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Chrysler Repair/2004 Dodge Intrepid 2.7 DOHC V6 Engine Knock

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Question
We own a 2004 Dodge Intrepid with the 2.7 V6 DOHC and have for several years.  The car has approximately 180,000  miles on it and runs like a champ...or did until recently.  We have recently heard what can only be described as a "knock" and "tick" on the passenger side of the engine; however these sounds are NOT constant.  The "knock" began about three weeks ago and was noticeable when the AC was on.  Upon turning the AC off, the knock was no longer there.  The air compressor was replaced, and the "knock" was then present when the car was at idle.  The knock seems to get worse when the engine is under a load (i.e. when the AC is on).  The oil has been changed regularly since we have owned it (about 4 years) and has never shown any signs of shavings or sludge.  The engine has not lost any power, reaction time does not appear to have changed, and there is no other noticeable issue with the engine.  We have been told that the knock is the harmonic balancer, a rod, or possibly a pulley. I am curious if there are issues with the harmonic balancer on this engine or perhaps if you have other suggestions.  Thank you for your time and assistance.  Any information you can provide would be greatly appreciated!!  Chris

Answer
Hi Chris,
Two things to do:
First, I would attempt to localize the sound by listening using an "ear horn", a rubber hose inserted near/in your ear opening (and with the other ear plugged) then move the tip of the hose to various areas of the engine to find the source as close as possible.
Second, is the noise only present when the engine is idling and under load from the A.C,, or is it still present when you increase the rpm above idle, or is it even present when driving it with the rpm over 1500 rpm? When you don't use the A.C. the engine may idle faster a bit and when you mentioned that the noise was absent when you didn't use the A.C. it brought to mind the possibility the oil pressure (which increases with rpm) may be too low at sub-idle speeds and that then can cause an hydraulic valve lifter to 'soften' and thus produce a clicking sound. Were that still the behavior I would be inclined to increase the 'weight' of the engine oil by one step from what you are currently using which will raise the pressure proportionally at all rpm's and thus increase the pressure at idle as well. That could eliminate a lifter clicking sound were that the case.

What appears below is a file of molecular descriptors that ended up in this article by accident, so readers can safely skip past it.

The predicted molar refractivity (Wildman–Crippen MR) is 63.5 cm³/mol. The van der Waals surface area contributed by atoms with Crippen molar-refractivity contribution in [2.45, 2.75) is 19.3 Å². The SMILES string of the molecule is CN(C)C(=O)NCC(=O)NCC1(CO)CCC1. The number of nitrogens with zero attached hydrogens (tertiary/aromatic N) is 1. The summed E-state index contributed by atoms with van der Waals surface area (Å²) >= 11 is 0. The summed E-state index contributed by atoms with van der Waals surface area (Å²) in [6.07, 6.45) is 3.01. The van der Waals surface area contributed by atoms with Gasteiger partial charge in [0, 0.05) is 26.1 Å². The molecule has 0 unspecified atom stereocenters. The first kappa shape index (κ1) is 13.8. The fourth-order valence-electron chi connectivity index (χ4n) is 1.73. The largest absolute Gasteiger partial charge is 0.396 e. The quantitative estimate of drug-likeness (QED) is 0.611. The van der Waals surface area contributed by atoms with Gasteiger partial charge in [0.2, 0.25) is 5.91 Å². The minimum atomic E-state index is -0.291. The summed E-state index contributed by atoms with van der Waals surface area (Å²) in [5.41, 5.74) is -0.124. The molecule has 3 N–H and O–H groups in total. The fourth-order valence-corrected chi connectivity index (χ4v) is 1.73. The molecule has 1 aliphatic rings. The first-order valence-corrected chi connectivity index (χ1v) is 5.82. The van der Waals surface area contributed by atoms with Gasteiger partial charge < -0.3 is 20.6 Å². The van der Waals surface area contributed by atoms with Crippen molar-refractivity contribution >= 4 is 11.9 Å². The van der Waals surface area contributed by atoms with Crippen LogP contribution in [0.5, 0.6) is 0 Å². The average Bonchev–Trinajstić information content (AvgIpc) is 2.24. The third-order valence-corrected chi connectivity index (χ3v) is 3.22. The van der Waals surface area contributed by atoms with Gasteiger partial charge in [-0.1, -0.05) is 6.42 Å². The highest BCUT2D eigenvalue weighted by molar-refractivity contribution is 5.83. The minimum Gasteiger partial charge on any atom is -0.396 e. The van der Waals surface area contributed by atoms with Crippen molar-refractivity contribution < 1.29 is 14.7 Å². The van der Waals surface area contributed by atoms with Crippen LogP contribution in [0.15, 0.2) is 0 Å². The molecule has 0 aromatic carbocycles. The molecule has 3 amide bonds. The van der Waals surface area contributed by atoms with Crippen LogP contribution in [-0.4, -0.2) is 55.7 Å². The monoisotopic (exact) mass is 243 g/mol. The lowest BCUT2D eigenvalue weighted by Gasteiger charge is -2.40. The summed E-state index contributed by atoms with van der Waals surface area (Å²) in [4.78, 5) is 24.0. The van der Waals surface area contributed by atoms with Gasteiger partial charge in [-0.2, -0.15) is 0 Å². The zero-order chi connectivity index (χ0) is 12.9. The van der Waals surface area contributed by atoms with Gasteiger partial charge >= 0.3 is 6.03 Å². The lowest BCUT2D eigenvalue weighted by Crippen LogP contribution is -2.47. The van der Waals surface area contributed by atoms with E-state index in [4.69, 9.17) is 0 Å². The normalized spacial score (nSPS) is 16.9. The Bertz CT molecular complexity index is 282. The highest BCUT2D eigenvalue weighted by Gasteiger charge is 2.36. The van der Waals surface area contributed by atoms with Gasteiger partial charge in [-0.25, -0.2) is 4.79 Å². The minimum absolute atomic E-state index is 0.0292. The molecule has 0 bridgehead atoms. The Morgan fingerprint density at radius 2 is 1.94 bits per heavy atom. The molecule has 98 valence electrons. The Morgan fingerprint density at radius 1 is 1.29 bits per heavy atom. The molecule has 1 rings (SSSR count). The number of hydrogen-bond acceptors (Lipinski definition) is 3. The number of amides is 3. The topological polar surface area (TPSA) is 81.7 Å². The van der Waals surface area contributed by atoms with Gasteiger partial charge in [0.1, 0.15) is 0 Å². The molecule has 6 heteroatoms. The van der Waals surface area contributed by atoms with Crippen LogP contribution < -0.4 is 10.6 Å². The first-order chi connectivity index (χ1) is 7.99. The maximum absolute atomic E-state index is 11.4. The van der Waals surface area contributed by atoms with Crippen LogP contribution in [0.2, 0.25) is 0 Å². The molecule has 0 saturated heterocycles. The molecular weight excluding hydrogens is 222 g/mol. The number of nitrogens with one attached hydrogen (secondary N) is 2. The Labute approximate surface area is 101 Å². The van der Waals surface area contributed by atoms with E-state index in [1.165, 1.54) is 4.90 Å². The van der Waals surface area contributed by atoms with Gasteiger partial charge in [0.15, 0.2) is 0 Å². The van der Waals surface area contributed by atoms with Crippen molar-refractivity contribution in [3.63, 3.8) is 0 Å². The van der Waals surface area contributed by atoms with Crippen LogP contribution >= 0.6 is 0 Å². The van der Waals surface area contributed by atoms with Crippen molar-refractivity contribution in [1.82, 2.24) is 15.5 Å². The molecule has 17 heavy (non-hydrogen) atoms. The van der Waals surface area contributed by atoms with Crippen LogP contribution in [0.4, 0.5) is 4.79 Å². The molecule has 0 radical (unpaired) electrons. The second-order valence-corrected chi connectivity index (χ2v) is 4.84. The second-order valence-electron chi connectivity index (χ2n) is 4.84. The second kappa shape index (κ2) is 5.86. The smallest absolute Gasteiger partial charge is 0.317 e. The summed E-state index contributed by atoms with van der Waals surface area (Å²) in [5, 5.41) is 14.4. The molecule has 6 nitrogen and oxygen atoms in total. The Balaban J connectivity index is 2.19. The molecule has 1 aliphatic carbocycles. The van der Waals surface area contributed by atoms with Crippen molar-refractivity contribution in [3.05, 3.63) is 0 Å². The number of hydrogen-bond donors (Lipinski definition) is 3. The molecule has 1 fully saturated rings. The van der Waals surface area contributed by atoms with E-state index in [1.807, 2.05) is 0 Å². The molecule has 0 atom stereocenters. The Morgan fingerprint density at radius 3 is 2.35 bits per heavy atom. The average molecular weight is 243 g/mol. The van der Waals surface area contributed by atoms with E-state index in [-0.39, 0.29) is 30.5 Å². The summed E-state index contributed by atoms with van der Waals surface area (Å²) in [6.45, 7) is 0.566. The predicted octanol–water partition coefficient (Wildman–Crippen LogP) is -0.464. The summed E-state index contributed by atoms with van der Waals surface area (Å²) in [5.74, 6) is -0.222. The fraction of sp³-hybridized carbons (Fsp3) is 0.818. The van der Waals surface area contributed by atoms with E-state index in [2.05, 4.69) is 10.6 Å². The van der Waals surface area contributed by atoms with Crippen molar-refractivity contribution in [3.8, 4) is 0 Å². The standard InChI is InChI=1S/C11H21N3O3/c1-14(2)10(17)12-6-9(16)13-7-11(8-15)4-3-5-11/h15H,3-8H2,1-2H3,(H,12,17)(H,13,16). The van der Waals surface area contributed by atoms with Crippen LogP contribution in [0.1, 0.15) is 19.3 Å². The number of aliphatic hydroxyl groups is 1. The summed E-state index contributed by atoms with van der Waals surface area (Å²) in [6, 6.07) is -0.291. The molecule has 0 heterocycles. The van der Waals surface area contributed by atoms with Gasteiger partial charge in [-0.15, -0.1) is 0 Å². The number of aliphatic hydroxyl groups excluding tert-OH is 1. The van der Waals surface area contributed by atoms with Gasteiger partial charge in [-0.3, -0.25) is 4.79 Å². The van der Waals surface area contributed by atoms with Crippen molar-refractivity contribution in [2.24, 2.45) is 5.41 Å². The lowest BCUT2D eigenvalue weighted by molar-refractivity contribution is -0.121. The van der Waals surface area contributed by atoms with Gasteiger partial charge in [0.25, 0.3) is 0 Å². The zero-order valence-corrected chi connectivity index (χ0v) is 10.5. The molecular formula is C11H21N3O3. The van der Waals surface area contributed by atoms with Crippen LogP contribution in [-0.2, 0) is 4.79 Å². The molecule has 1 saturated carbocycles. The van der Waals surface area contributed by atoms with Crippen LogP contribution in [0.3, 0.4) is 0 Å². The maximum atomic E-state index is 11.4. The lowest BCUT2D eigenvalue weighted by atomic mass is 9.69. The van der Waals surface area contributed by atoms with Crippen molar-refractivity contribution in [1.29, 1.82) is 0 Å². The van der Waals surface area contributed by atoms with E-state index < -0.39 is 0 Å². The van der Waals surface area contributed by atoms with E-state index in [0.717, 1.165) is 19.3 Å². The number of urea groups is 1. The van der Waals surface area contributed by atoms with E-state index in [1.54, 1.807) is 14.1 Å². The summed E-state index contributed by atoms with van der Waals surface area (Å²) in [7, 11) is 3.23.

I have not heard of an issue common to the 2.7L as you describe. But in that time frame there was a tendency for the engines of that era to get gummy as regards the oil passageways. So perhaps you might want to put some internal engine cleaner in the present oil just before you change it (following the directions on the product) then change the oil out to the next higher weight.
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Thanks,
Roland

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Roland Finston

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Get a Free Fast answer to your repair question about a Chrysler/Dodge/Plymouth car, minivan, SUV, or truck. Problems with electronically controlled engines and transmissions as well as body wiring problems are my specialty. This free troubleshoot advice forum helps you diagnose faults, minimize repair costs or do-it-yourself.

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I have do-it-yourself experience (50+ years) and a library of 100 1982-2012 Chrysler factory shop manuals and 20 multi-manual Chrysler Corp. CD's.

I was voted "Top Expert" 2010-2015, here at AllExperts, and have answered 20,000+ questions.

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Five decades as a 'do-it-yourselfer' on domestic and imported cars.

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Yahoo Autos Group called The Chrysler Lebaron Club (co-moderator)

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Advanced degrees in Physics/bruised knuckles

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"Top expert" of 2010, 2011, 2012, 2013, 2014 and 2015 here at Allexperts. Quickest "average response time" at Allexperts (currently no. 1).

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